foto Hacienda San Jose

This Colonial estate is located 15 km southeast of Chincha, in the District of El Carmen. In the late 17 th century, Jesuits built one of the most beautiful haciendas on this property which remains until today. Its arches, its portals and its large patio give one the feeling of having gone back a few centuries in time. The chapel features a beautiful Baroque after, finely carved in wood. During a tour around the state one may carriage wheels used long ago. Also worth seeing is an underground to some versions, the slaves were taken.


The Chincha Culture flourished in this Region between the 9 th and

foto Tambo de Mora

15 th century A.C. Despite having been conquered by the Incas, this culture maintained its good name and authority thanks to heir commercial activities. The Chincha people skillfully sailed to Ecuador from where they brought mullets or spondyli, a very valuable seashell for the different Andean cultures. At a distance of 11 km from the City of Chincha, lies Tambo de Mora, one of the most important administrative centers of this culture in pre Hispanic times, that formed part of the complex known s Chinchaycámac and which is estimated to have comprised some 500ha. The Centinela Ruins, 8 km away from the South Pan-american Highway, also formed part of the complex. It features pyramid shaped structure, a large number of patios and walls decorated with geometrical embossed figures. The buildings underwent certain changes during the rule of the Incas.

Ica Festivities Calendar


Black Summer in Chincha (fourth week)

foto Ritmos negros

In the District of El Carmen, a festival is held for one full week in honor of the black people. Storytelling and poetry contests are held, as well as black dance festivals amusing, lively marches and other activities.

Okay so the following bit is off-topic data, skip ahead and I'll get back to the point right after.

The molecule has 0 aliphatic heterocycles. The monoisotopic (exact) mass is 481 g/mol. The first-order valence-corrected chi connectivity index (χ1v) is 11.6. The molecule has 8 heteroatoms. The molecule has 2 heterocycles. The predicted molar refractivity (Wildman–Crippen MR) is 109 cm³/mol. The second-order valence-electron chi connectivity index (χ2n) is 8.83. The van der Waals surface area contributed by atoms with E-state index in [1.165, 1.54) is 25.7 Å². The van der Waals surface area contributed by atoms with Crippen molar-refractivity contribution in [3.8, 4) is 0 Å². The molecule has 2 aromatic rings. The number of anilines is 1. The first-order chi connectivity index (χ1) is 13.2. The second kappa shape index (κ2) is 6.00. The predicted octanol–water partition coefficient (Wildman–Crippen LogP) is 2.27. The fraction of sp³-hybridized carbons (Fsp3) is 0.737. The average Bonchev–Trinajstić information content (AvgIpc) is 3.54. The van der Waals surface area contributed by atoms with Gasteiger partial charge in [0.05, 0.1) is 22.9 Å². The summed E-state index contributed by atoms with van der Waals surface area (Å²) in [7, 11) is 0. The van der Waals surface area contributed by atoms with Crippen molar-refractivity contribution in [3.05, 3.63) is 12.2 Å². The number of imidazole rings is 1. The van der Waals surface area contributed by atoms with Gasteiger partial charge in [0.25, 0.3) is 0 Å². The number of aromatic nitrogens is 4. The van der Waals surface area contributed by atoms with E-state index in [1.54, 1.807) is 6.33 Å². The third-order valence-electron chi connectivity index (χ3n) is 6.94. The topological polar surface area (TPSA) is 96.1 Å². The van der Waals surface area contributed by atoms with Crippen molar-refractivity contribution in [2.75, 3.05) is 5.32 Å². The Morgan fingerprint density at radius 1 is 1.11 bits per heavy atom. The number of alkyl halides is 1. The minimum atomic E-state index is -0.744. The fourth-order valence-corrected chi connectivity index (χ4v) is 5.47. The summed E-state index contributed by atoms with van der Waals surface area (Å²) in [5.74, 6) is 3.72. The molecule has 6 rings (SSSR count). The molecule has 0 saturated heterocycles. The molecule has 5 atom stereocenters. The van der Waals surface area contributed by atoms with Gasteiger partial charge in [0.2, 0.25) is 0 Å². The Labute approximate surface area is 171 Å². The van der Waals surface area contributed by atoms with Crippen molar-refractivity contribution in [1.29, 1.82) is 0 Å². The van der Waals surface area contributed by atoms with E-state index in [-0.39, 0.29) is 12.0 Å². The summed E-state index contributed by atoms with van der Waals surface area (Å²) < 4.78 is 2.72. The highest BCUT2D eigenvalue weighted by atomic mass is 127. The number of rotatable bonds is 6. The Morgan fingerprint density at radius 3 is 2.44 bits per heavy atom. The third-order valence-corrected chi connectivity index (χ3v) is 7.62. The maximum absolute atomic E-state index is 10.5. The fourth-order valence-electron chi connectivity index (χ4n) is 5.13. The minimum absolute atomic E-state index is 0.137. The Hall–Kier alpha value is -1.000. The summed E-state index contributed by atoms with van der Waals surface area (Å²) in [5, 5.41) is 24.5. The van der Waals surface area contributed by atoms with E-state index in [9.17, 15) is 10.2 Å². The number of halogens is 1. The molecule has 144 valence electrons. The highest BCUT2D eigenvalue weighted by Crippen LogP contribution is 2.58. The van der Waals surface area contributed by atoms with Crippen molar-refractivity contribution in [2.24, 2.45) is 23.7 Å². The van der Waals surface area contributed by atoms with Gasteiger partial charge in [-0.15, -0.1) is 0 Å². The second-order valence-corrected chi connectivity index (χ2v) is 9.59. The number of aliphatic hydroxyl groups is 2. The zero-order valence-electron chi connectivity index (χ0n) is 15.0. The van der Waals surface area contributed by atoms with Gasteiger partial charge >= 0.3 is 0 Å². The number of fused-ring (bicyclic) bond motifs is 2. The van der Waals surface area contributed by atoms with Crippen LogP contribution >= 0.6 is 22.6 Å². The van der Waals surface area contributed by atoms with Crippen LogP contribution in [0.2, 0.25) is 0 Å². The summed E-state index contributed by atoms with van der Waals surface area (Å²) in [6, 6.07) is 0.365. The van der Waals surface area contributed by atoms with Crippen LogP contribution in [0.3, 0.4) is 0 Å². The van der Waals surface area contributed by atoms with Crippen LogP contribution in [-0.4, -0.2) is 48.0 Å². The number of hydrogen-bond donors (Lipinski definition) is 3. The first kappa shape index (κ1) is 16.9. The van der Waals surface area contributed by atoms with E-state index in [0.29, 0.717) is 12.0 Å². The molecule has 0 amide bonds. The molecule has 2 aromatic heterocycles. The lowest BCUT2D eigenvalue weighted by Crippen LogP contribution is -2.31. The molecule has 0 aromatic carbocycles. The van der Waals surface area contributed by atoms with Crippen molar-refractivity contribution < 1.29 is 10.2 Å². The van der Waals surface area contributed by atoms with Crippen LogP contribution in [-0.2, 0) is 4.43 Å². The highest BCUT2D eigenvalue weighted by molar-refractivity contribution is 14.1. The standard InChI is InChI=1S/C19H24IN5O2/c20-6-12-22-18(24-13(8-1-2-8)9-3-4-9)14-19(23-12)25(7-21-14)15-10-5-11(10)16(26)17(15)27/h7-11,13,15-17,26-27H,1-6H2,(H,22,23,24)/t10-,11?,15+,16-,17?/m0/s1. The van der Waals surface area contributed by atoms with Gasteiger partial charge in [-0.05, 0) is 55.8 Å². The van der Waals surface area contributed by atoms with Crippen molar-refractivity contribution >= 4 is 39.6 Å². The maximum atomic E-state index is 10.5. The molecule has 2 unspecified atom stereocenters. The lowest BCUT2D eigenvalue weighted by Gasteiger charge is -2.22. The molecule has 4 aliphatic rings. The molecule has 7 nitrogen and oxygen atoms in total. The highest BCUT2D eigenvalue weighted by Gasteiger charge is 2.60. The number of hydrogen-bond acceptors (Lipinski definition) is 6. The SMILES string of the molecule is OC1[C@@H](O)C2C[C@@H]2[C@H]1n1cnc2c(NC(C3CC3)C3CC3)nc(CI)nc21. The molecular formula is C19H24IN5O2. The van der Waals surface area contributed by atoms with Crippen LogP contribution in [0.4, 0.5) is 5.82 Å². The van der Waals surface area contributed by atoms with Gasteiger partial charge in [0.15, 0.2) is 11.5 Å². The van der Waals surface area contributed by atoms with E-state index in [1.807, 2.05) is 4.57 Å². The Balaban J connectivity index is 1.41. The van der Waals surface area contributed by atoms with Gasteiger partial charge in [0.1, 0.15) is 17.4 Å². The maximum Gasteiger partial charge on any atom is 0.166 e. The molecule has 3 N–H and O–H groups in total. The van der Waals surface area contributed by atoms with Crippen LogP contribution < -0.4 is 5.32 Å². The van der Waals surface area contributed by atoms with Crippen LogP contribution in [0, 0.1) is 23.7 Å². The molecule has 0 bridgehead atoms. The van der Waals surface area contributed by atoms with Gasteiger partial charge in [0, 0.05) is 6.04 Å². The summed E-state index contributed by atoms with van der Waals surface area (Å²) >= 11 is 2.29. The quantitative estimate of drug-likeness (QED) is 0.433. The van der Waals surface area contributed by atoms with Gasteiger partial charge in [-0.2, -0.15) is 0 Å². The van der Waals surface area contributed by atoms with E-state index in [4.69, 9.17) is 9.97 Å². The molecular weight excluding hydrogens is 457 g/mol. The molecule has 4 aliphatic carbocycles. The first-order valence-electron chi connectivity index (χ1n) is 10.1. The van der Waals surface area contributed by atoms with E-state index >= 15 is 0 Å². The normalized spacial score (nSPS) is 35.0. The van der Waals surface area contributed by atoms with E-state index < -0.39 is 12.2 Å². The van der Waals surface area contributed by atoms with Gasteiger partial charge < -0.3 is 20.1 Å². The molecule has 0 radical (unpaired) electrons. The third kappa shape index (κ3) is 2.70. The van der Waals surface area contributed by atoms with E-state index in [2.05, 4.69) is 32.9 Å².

The Grape Harvest Festival (Vendimia) (first fortnight)

Foto Vendimia

The Festival of the Grape Harvest in the City of Ica, called La Vendimia, is one of the most famous in Peru. The festivities include exhibits of Peruvian paso horses, cock fights, dances and cultural and sporting events. The Vendimia Parade is organized on the main day, where a group of festival queens’ parade in cars throwing bunches of grapes as the pass. This is a good time to taste the different Ica wines and piscos, as well as the popular cachina, liquor prepared from fermented grape must.

Easter (date subject to change)

The Cities of Ica, Pisco and Chincha devotedly recall the passion and death of Christ. Religious prayers on nine days and processions are characteristic of this celebration. On Thursday night, the image of Our Lord of Luren tours the streets of Ica, while the procession of Our Lord of Agony is held in Pisco.


15th Tourism Week in Nazca

A series of cultural activities are held in the city of Nazca in honor of Maria Reiche, who spent many years studying the Nazca Lines.


17th Jubilee Week of Ica

The Iqueños, people from Ica, celebrate the anniversary of the foundation of their city with a series of activities, such as dances, school parades and lively marches.

29th Fishermen’s Festival, St. Peter and St. Paul’s Religious Holiday

The cove of San Andrés, in Pisco, holds festivities in honor of Saint Peter and Saint Paul, whose images are taken on a picturesque boat ride, accompanied by musical bands and fishermen. The celebrations include cuisine contests featuring shellfish and fish based dishes, challenging the imagination of the best of cooks.


Tourist Week in Pisco – 8th September

This is to commemorate the disembarkation of José de San Martín and his liberation troops at the Bay of Independence. The celebrations include festivals, contests, pageants and tours along the main tourist attractions of the Province.

Tourist Week in Ica – 27th September

In order to promote the main tourist attractions of the city, Ica organizes Peruvian paso horseshows, wine contests, pisco tasting events, walks from wine cellar to wine cellar and the International Sand Boarding Contest.


Our Lord of Luren (second and third weeks)

Foto Señor de Luren

The festivities in honor of Our Lord of Luren take place on the third Sunday in October, when his image is carried in a procession along the main streets of the city. Hundreds of people travel to the City of Ica to join the procession, and to participate in the recitation of prayers on nine days to seek special favors and show their devotion. Ica’s streets are filled with beautiful arches and carpets of flowers, especially made for the occasion.